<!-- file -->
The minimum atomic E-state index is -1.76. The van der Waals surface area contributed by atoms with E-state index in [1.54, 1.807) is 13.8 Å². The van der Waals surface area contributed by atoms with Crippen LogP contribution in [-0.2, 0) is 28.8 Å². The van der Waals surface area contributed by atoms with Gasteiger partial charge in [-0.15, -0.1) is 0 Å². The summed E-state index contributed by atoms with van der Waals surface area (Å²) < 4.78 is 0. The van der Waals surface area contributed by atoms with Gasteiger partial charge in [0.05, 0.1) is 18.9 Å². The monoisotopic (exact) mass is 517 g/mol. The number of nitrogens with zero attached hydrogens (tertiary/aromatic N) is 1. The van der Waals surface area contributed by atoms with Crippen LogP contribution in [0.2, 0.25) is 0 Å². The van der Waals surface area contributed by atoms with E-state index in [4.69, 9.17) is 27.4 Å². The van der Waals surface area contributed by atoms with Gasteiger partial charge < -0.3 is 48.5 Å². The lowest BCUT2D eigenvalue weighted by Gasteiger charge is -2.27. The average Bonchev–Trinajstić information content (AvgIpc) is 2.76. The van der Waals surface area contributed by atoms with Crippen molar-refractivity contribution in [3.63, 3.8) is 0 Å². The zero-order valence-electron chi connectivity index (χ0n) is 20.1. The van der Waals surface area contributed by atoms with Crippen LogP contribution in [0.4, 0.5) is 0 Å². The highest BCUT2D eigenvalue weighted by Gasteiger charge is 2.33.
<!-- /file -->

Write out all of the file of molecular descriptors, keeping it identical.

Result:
The minimum atomic E-state index is -1.76. The van der Waals surface area contributed by atoms with E-state index in [1.54, 1.807) is 13.8 Å². The van der Waals surface area contributed by atoms with Crippen LogP contribution in [-0.2, 0) is 28.8 Å². The van der Waals surface area contributed by atoms with Gasteiger partial charge in [-0.15, -0.1) is 0 Å². The summed E-state index contributed by atoms with van der Waals surface area (Å²) < 4.78 is 0. The van der Waals surface area contributed by atoms with Gasteiger partial charge in [0.05, 0.1) is 18.9 Å². The monoisotopic (exact) mass is 517 g/mol. The number of nitrogens with zero attached hydrogens (tertiary/aromatic N) is 1. The van der Waals surface area contributed by atoms with Crippen LogP contribution in [0.2, 0.25) is 0 Å². The van der Waals surface area contributed by atoms with E-state index in [4.69, 9.17) is 27.4 Å². The van der Waals surface area contributed by atoms with Gasteiger partial charge < -0.3 is 48.5 Å². The lowest BCUT2D eigenvalue weighted by Gasteiger charge is -2.27. The average Bonchev–Trinajstić information content (AvgIpc) is 2.76. The van der Waals surface area contributed by atoms with Crippen molar-refractivity contribution in [3.63, 3.8) is 0 Å². The zero-order valence-electron chi connectivity index (χ0n) is 20.1. The van der Waals surface area contributed by atoms with Crippen LogP contribution in [0.4, 0.5) is 0 Å². The highest BCUT2D eigenvalue weighted by Gasteiger charge is 2.33.